Wednesday, November 14, 2012

A Sand and Lava Day Trip!

I've still got a couple Hawaii blog posts in me!  While I posted about the trip to Kilauea and Halema'uma'u crater while we were still in Hawaii, I've got some nice pics along the way that are too good to miss.  In the meantime, at left is a panorama of the crater - unfortunately, blogger doesn't allow large image sizes to examine the picture in detail, but many small steam vents can be seen even outside the crater!

While we usually have a destination when we're driving, we've taken to stopping at nearly every scenic overlook.  We figure if it is good enough to make a sign and provide parking places to pull off, it must be a worthwhile stop - especially in Hawaii!  Our destination that Monday was Hawaii Volcanoes National Park, taking the "long" way around the south side of the island.  Melinda and Shannon hadn't yet been through Kailua-Kona, so we drove along the tourist shops and hotels that border the Pacific along Alii Drive.  After finally driving through most of the development, we headed up towards the main road again - Scenic View - time to stop!  I was taking a pic of the cruise ship in the harbor while something caught the eye of one of the girls.  Melinda is pointing to something she has spotted - a lizard!  Well, they just about tripped over themselves getting a picture, and when their excitement died, I took a turn, quietly mounting the macro lens as I asked where they were looking.  Oooh - a really pretty lizard - not the earthtoned ones we have in Arizona!  Such pretty eyes!
It is actually a a Gold Dust Day Gecko (Phelsuma laticauda), a native to Madagascar, but introduced into Hawaii.  This fellow was pretty shy - he was reluctant for me getting very close with the macro, but got a shot or two before hopping to another branch and disappearing.  While appearing lizard-like initially, in closeups they are pretty different - for one, look at the closeup of the photo at left (reproduced at full-rez at right) - the toes look flattened like they've got little suction cups.  At least the lizards I've had a chance to get closeups in AZ have little toenails like in this picture...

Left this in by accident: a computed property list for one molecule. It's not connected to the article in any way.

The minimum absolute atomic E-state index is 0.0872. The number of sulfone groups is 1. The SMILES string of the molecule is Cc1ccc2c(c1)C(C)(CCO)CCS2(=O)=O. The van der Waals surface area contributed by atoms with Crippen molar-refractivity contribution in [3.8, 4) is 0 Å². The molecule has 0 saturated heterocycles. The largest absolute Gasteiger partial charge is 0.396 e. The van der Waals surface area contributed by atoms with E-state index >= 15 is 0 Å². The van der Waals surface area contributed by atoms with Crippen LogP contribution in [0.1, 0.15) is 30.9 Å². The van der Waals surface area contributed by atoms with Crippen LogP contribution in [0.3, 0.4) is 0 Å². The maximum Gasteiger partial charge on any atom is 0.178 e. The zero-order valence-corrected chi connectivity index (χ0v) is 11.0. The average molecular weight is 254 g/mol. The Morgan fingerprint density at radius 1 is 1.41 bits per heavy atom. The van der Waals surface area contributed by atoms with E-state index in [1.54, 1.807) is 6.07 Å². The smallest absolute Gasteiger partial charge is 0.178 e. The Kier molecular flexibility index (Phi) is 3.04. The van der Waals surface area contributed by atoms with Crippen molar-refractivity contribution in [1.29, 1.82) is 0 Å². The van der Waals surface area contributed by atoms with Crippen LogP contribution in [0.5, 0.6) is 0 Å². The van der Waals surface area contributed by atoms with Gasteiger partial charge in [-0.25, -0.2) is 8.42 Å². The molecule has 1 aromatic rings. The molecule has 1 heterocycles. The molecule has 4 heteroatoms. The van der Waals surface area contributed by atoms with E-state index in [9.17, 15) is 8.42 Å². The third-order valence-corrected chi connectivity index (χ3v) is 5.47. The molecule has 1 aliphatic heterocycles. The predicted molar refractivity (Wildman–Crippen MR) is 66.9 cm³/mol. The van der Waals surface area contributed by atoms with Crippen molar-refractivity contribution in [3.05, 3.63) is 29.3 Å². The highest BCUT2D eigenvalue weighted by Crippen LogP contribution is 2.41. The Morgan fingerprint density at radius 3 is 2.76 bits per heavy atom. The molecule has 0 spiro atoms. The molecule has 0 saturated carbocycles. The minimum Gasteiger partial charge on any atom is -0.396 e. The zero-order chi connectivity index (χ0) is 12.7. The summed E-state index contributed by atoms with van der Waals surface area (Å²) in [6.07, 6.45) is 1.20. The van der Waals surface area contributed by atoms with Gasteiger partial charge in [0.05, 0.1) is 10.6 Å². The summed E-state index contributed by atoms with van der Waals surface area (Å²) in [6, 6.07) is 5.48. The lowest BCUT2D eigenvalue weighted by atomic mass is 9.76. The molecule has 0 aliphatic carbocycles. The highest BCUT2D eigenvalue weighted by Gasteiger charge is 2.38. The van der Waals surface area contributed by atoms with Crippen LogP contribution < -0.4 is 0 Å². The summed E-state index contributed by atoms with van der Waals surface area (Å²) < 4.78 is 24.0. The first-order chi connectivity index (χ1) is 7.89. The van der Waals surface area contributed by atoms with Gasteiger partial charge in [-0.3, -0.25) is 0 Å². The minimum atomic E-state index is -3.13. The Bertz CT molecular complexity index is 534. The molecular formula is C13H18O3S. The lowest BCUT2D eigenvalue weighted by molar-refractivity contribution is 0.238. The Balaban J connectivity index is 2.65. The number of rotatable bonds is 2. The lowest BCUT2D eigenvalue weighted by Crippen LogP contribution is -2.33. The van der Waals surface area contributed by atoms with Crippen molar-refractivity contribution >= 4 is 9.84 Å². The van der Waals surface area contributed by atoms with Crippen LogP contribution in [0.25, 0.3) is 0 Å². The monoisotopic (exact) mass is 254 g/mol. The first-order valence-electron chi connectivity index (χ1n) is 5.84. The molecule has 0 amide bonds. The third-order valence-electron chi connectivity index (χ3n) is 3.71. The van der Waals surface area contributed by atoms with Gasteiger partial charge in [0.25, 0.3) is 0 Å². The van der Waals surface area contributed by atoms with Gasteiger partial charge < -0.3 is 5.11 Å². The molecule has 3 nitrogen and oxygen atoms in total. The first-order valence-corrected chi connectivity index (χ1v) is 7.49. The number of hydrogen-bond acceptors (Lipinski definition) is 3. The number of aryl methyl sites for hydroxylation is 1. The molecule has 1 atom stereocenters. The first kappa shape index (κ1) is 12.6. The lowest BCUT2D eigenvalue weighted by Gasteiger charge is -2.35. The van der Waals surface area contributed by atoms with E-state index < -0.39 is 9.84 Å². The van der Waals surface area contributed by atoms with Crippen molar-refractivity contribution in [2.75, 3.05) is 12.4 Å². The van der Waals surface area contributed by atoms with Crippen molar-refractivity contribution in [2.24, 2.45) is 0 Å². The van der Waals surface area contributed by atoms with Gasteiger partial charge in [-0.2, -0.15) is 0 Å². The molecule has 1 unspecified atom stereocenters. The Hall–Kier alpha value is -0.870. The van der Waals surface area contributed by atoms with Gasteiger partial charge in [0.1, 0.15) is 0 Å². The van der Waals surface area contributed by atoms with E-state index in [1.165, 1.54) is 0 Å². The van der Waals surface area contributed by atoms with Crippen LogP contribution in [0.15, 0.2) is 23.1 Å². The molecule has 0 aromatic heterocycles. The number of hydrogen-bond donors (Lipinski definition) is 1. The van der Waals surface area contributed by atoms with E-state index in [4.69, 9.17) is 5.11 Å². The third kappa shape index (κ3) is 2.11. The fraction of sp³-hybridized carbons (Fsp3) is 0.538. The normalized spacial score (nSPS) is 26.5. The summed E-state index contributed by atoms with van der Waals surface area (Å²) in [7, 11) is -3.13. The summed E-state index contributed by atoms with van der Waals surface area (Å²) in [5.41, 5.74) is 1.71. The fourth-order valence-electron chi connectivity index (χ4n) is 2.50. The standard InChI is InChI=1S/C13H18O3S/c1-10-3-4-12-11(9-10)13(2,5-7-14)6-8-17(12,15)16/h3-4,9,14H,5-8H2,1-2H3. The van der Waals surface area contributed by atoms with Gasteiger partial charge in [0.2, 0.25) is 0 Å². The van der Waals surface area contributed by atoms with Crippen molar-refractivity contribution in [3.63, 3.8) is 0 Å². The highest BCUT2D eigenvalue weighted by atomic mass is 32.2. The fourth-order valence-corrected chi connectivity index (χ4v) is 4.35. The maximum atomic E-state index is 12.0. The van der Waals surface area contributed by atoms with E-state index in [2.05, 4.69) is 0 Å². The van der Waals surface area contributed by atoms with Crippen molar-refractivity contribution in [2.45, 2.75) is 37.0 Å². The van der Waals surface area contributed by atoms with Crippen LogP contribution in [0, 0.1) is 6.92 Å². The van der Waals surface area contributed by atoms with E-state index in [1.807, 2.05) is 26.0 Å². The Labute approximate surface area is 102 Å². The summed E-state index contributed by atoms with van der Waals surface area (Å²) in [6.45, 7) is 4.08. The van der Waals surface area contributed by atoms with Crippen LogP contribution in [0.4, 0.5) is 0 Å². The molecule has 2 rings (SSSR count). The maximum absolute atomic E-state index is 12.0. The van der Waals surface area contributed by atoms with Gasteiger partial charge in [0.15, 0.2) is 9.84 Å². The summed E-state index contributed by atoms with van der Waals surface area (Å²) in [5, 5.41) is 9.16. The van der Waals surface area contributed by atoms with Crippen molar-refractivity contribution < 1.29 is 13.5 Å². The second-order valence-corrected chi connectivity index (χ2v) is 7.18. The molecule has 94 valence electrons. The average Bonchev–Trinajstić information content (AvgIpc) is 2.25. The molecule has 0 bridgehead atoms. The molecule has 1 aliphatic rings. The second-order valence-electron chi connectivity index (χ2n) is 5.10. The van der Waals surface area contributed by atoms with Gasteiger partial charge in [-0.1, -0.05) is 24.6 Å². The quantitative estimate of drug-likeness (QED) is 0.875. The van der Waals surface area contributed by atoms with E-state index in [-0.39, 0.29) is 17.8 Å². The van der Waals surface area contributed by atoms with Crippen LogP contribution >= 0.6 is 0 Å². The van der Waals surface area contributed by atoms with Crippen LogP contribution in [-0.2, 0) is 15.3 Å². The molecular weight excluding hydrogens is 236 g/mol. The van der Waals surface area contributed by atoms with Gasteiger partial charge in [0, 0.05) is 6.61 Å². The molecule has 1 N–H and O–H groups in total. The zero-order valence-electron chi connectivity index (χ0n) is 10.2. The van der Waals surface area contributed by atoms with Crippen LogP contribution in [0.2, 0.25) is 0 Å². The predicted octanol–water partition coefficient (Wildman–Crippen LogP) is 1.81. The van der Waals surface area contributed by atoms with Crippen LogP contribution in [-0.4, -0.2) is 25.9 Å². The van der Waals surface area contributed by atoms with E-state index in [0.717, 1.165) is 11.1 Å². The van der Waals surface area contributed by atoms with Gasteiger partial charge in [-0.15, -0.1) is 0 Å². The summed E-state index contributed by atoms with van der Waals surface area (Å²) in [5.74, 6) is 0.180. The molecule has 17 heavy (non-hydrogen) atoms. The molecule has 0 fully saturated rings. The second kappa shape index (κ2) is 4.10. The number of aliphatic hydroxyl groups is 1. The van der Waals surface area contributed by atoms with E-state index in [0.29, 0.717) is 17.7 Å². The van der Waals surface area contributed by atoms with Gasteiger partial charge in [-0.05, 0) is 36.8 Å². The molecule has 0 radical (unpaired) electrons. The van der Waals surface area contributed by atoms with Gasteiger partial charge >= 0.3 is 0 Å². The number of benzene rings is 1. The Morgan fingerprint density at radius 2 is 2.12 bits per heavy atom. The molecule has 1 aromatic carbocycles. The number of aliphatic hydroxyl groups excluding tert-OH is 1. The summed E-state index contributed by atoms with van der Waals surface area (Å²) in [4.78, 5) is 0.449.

While we made a number of stops along the way, we did leave some for future trips.  We didn't make it to South Point, the southernmost tip of the island, which is the southernmost point in the United States.  We also passed up Papakolea Beach - one of only 2 green sand beaches in the world!  The other is in the Galapagos Islands - the green coloration of the sand from the mineral olivine from a cinder cone that is eroding into the beach. 
But we did stop at one of the most well-known black-sand beaches, Punalu'u Beach.  Like the white sand beaches (at least in Hawaii) caused by breakdown of shells and coral, the black sand is the result of the erosion of the black lava from the island's volcanoes.  The beach is shockingly dark, as I expected, I guess...  Almost as surprising were the numerous green sea turtles basking on the beach there.  In the short time we were there, at least 3 were basking on the beach, while several were seen struggling against the surf and rocks to come to shore.  While endangered, we saw several at nearly every beach we spent time with during our visit.  We hope this is a trend and they continue to recover.